Electric-field assisted nucleation processes of croconic acid films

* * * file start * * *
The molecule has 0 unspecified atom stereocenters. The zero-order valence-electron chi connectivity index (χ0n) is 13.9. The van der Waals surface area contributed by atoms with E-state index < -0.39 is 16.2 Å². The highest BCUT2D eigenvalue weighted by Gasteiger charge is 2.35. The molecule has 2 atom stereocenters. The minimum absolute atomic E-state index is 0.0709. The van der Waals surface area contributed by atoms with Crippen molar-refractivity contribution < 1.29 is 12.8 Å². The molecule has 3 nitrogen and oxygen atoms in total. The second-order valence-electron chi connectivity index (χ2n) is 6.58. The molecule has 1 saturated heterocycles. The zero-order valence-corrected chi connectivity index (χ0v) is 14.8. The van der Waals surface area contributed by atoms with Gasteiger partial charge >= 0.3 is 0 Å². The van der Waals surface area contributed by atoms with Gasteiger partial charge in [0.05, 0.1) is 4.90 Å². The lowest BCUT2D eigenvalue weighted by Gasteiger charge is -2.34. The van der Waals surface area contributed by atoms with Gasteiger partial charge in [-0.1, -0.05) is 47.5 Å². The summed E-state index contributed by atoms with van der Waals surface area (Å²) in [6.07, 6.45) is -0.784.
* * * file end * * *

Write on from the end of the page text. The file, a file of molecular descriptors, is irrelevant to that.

Growth of organic thin films using physical vapor deposition typically follows a three-dimensional mode, resulting in a rough surface, which undermines their application potentials. To address this issue, we have studied the effect of electric field and temperature on the growth dynamics, especially the heterogeneous nucleation process, of croconic acid (CA) films, taking advantage of the large dipole of the molecules and the ferroelectric polarization of the molecular crystals. We found that the nucleation rate has a maximum at intermediate temperature, and the electric field shifts the maximum nucleation rate towards the lower temperature. An analysis using classical nucleation theory suggests that the electric field decreases sublimation temperature, increases the wetting angle, and decreases the surface diffusion barrier. These results provide important insight into the growth of molecular crystal films under electric fields and pave a way to fabricate films with better surface characteristics for molecular ferroelectric films.